Just When I Thought I Was Out… They Pull Me Back In!

One of my coworkers explained the other day that socialist countries like to wall people in — that way they’re able to enjoy the benefits. America is not quite that way, but it’s getting there — if you’ve got the means, and try to leave, they think it’s to avoid American taxes. And by God, they’ll extract their pound of flesh if they have to chase you to the ends of the earth to do it:

The American Jobs Creation act of 2004, passed by the Republican-controlled government, amended section 877 of the Internal Revenue Code. Under the new law, any individual who has a net worth of $2 million or an average income-tax liability of $127,000 who renounces his or her citizenship and leaves the country is automatically assumed to have done so for tax avoidance reasons and is subject to some rather unbelievable tax laws.

Any individual who is declared to have expatriated for tax reasons is forced to pay US income taxes on all US based income for 10 years following expatriation, regardless of the country in which the individual resides. Additionally, in the 10 years following expatriation, if a qualifying individual spends 30 days in the United States during any year, he or she is taxed as a US citizen on all income derived from any place in the world. To make matters worse, if an individual happens to die in a year in which he or she spent at least 30 days in the United States, the entire estate is subject to US income tax law.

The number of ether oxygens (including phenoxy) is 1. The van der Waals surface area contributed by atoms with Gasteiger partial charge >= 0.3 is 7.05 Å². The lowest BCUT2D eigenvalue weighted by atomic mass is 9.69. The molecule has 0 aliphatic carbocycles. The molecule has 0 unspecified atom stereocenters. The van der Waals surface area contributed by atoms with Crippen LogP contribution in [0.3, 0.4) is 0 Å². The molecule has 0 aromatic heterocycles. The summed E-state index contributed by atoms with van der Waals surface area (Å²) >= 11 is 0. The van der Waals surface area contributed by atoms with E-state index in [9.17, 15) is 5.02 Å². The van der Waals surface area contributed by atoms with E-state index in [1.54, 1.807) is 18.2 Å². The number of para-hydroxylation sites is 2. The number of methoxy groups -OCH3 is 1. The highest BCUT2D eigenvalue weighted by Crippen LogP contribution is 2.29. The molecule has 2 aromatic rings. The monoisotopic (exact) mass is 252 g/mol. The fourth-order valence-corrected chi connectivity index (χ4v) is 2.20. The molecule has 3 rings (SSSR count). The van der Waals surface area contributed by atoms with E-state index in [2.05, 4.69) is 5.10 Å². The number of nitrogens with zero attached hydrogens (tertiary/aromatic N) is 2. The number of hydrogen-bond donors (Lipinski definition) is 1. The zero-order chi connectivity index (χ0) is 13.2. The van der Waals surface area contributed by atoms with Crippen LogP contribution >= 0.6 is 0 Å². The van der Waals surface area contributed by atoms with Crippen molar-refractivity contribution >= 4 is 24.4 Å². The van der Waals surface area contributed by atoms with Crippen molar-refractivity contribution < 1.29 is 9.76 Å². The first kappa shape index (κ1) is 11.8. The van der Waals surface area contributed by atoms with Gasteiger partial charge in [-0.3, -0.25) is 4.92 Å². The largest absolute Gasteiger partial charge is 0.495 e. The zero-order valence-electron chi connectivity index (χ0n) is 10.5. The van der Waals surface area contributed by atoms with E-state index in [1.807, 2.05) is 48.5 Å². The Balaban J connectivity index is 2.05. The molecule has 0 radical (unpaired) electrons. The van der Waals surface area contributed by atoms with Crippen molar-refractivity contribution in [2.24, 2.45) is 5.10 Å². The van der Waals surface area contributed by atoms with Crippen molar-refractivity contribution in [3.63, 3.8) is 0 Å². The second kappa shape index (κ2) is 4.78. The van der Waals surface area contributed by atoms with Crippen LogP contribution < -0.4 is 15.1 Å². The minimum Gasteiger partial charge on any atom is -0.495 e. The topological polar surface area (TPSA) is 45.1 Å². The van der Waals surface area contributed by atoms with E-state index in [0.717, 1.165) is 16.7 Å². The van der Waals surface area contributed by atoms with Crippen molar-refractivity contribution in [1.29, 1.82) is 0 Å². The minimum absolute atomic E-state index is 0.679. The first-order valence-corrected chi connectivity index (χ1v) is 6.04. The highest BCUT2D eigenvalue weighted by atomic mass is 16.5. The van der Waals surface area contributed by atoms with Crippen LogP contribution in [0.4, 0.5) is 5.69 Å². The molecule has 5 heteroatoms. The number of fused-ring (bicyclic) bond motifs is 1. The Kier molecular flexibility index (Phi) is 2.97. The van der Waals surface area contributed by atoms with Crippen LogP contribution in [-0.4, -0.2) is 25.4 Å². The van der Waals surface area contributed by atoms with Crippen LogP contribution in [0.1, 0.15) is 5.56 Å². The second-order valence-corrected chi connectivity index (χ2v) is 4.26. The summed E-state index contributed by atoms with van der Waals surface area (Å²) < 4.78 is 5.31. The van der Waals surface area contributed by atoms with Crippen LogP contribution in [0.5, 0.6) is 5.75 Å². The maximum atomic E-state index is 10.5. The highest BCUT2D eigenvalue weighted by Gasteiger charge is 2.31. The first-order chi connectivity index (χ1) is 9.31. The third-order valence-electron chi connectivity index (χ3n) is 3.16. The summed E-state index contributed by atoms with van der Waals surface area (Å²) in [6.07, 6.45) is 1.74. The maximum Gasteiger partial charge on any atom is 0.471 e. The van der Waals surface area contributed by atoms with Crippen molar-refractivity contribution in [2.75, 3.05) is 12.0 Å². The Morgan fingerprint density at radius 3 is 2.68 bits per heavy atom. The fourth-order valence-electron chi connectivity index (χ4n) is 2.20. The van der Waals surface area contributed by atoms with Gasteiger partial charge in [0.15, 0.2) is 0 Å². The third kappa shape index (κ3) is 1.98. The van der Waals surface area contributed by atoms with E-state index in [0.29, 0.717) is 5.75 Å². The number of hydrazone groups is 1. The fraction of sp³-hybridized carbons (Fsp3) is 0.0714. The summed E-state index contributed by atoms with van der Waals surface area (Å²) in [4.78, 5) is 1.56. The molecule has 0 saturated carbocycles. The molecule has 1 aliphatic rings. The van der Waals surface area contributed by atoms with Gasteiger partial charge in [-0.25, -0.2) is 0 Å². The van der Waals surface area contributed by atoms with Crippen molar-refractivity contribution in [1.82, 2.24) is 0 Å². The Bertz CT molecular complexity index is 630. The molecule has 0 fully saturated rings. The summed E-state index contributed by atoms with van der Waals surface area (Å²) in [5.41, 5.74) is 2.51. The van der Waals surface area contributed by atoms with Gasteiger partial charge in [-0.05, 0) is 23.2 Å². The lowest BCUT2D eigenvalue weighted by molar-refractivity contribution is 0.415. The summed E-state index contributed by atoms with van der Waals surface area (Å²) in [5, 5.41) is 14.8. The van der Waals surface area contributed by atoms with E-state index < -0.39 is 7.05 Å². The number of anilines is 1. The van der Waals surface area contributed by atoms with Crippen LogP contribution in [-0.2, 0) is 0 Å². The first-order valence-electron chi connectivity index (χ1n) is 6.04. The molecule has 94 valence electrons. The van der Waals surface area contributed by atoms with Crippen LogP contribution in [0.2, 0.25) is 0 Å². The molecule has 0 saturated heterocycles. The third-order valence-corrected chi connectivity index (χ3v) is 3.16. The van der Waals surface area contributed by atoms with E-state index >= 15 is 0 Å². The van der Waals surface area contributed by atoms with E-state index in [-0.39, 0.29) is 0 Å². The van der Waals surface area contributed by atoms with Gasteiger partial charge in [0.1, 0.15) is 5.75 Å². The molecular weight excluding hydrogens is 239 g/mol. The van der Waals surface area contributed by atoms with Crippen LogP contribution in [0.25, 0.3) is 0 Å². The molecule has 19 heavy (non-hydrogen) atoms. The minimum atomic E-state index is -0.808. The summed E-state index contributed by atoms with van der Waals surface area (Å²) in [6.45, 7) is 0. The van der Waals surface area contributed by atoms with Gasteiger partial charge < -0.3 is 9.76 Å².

I’ve heard of the social contract… But the United States is one of the few countries in the world that will try to charge you alimony for exiting the contract.

  • http://www.belowthebeltway.com Doug Mataconis


    This gets thumbs up if only for using one of my favorite Al Pacino lines for the title.

  • David

    Flipping that last sentence around, the United States is one of the few countries where that party breaking the contract gets the alimony. (CDC statistics show that 75% of divorces are filed by women, yet women also receive 96% of all alimony).

    In essence, thanks to our marriage/divorce law, the party breaking the contract gets the windfall payments, and the presumably innocent party still trying to honor the contract saying “wtf?” gets to pay the damages.

    It’s like Alice in Wonderland.

  • Merf


    So, some one decides to leave the country and renounce citizenship, and the USA still has the right to act as though this person is a resident citizen?

    Through the rabbit hole, indeed.